Contents

EnglishEdit

EtymologyEdit

rid +‎ -er

NounEdit

ridder ‎(plural ridders)

  1. One who, or that which, rids.

DanishEdit

 
Danish Wikipedia has an article on:
Wikipedia da

EtymologyEdit

From Middle Low German ridder(rider, knight). Compare late Old Norse riddari.

PronunciationEdit

  • IPA(key): /ridər/, [ˈʁiðˀɐ]

NounEdit

ridder c (singular definite ridderen, plural indefinite riddere)

  1. knight

InflectionEdit

Derived termsEdit


DutchEdit

 
Wikipedia has an article on:
Wikipedia
 
Dutch Wikipedia has an article on:
Wikipedia nl

PronunciationEdit

EtymologyEdit

From Middle Dutch riddere, a variant form of ridere, from Old Dutch *rīdere, from rīdan +‎ -ere (equivalent to modern rijder).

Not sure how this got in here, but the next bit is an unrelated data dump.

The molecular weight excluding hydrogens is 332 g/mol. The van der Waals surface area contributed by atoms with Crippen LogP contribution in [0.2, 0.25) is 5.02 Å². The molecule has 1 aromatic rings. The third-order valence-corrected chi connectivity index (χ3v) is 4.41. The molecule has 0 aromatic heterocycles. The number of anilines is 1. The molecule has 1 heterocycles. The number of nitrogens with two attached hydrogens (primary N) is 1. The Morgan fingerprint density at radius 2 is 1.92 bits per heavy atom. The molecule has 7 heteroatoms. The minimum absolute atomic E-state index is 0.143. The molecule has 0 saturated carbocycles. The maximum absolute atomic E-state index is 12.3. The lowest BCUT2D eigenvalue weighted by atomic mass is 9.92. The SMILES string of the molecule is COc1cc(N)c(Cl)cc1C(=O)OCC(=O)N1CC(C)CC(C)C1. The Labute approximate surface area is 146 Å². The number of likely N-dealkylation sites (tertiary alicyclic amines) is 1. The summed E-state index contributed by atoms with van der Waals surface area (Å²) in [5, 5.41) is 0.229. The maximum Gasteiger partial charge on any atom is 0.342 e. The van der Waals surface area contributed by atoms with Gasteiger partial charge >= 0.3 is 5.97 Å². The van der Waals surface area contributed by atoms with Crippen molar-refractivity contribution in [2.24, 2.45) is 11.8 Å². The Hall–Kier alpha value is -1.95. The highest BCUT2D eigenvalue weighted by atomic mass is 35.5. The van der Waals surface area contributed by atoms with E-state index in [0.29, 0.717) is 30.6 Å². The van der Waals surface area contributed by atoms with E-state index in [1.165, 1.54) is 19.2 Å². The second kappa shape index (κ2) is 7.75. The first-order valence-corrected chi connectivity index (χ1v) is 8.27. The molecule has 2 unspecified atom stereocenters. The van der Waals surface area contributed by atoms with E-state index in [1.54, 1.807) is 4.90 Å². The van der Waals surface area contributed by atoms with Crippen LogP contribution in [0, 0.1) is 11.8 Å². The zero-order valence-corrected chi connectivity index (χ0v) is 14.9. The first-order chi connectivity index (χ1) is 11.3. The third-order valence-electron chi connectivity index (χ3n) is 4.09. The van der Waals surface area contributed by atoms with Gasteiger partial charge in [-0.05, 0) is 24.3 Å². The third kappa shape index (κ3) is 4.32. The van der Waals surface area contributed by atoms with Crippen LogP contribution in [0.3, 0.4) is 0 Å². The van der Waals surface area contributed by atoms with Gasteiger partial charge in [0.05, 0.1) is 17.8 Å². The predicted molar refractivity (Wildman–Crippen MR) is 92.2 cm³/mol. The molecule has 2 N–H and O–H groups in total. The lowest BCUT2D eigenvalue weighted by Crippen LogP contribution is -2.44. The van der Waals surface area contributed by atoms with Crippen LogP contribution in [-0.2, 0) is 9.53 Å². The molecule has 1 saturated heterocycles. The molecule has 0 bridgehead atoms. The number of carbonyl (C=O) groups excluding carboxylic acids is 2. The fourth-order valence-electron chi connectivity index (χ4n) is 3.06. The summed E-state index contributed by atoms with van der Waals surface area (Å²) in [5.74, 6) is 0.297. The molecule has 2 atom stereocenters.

NounEdit

ridder m ‎(plural ridders, diminutive riddertje n)

  1. knight

Derived termsEdit

VerbEdit

ridder

  1. first-person singular present indicative of ridderen
  2. imperative of ridderen

Middle Low GermanEdit

PronunciationEdit

EtymologyEdit

Alteration of Middle Low German rider. From riden(to ride), from Proto-Germanic *rīdaną. Cognate with Dutch ridder and German Ritter(knight).

NounEdit

ridder m ‎(earlier plural riddere, later plural ridders)

  1. a knight, an armored professional soldier usually employing a horse
  2. a rider, someone who rides (regularly or professionally)

DescendantsEdit

  • Danish: ridder

Related termsEdit